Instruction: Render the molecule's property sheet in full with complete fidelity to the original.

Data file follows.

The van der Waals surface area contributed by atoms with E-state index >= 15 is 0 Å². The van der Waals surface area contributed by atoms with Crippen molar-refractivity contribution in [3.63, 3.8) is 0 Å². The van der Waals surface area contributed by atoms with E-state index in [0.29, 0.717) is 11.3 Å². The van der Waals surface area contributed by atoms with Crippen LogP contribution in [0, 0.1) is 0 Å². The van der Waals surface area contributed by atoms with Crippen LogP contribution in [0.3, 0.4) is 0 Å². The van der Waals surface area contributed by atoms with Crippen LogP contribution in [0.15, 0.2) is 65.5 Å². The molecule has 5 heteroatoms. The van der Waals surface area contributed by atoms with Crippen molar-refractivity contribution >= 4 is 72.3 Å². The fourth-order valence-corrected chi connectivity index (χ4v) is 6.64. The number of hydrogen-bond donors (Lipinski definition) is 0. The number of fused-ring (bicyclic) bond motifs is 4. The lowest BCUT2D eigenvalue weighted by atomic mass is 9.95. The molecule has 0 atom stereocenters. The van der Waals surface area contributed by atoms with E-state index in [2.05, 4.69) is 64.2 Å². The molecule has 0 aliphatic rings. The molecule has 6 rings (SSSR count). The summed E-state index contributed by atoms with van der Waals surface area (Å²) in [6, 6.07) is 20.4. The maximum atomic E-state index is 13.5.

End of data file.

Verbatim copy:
The van der Waals surface area contributed by atoms with E-state index >= 15 is 0 Å². The van der Waals surface area contributed by atoms with Crippen molar-refractivity contribution in [3.63, 3.8) is 0 Å². The van der Waals surface area contributed by atoms with E-state index in [0.29, 0.717) is 11.3 Å². The van der Waals surface area contributed by atoms with Crippen LogP contribution in [0, 0.1) is 0 Å². The van der Waals surface area contributed by atoms with Crippen LogP contribution in [0.3, 0.4) is 0 Å². The van der Waals surface area contributed by atoms with Crippen LogP contribution in [0.15, 0.2) is 65.5 Å². The molecule has 5 heteroatoms. The van der Waals surface area contributed by atoms with Crippen molar-refractivity contribution >= 4 is 72.3 Å². The fourth-order valence-corrected chi connectivity index (χ4v) is 6.64. The number of hydrogen-bond donors (Lipinski definition) is 0. The number of fused-ring (bicyclic) bond motifs is 4. The lowest BCUT2D eigenvalue weighted by atomic mass is 9.95. The molecule has 0 atom stereocenters. The van der Waals surface area contributed by atoms with E-state index in [2.05, 4.69) is 64.2 Å². The molecule has 0 aliphatic rings. The molecule has 6 rings (SSSR count). The summed E-state index contributed by atoms with van der Waals surface area (Å²) in [6, 6.07) is 20.4. The maximum atomic E-state index is 13.5.